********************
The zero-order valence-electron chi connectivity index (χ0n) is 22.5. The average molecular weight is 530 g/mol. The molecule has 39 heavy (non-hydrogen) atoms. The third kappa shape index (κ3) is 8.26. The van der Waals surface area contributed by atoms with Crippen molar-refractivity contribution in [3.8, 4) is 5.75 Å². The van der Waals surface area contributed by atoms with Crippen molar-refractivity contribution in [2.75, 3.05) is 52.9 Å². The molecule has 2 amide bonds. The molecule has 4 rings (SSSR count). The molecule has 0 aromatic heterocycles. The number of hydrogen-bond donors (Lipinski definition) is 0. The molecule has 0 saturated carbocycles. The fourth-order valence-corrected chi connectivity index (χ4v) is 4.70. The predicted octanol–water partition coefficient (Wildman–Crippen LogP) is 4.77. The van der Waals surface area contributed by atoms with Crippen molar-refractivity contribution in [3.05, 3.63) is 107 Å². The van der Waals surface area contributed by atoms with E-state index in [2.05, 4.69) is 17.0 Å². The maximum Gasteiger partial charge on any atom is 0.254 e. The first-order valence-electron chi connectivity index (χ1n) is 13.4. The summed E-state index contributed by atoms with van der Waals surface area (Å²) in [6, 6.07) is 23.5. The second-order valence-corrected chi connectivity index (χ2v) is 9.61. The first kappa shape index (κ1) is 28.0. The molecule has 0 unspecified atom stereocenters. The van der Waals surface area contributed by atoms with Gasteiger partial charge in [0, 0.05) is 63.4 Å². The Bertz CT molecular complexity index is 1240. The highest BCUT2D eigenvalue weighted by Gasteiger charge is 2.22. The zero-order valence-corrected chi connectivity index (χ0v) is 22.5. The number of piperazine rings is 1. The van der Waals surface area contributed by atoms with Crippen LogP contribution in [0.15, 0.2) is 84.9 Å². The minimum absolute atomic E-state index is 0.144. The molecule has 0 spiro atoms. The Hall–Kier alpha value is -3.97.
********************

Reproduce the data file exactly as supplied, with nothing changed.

The zero-order valence-electron chi connectivity index (χ0n) is 22.5. The average molecular weight is 530 g/mol. The molecule has 39 heavy (non-hydrogen) atoms. The third kappa shape index (κ3) is 8.26. The van der Waals surface area contributed by atoms with Crippen molar-refractivity contribution in [3.8, 4) is 5.75 Å². The van der Waals surface area contributed by atoms with Crippen molar-refractivity contribution in [2.75, 3.05) is 52.9 Å². The molecule has 2 amide bonds. The molecule has 4 rings (SSSR count). The molecule has 0 aromatic heterocycles. The number of hydrogen-bond donors (Lipinski definition) is 0. The molecule has 0 saturated carbocycles. The fourth-order valence-corrected chi connectivity index (χ4v) is 4.70. The predicted octanol–water partition coefficient (Wildman–Crippen LogP) is 4.77. The van der Waals surface area contributed by atoms with Crippen molar-refractivity contribution in [3.05, 3.63) is 107 Å². The van der Waals surface area contributed by atoms with E-state index in [2.05, 4.69) is 17.0 Å². The maximum Gasteiger partial charge on any atom is 0.254 e. The first-order valence-electron chi connectivity index (χ1n) is 13.4. The summed E-state index contributed by atoms with van der Waals surface area (Å²) in [6, 6.07) is 23.5. The second-order valence-corrected chi connectivity index (χ2v) is 9.61. The first kappa shape index (κ1) is 28.0. The molecule has 0 unspecified atom stereocenters. The van der Waals surface area contributed by atoms with Gasteiger partial charge in [0, 0.05) is 63.4 Å². The Bertz CT molecular complexity index is 1240. The highest BCUT2D eigenvalue weighted by Gasteiger charge is 2.22. The zero-order valence-corrected chi connectivity index (χ0v) is 22.5. The number of piperazine rings is 1. The van der Waals surface area contributed by atoms with Crippen LogP contribution in [0.15, 0.2) is 84.9 Å². The minimum absolute atomic E-state index is 0.144. The molecule has 0 spiro atoms. The Hall–Kier alpha value is -3.97.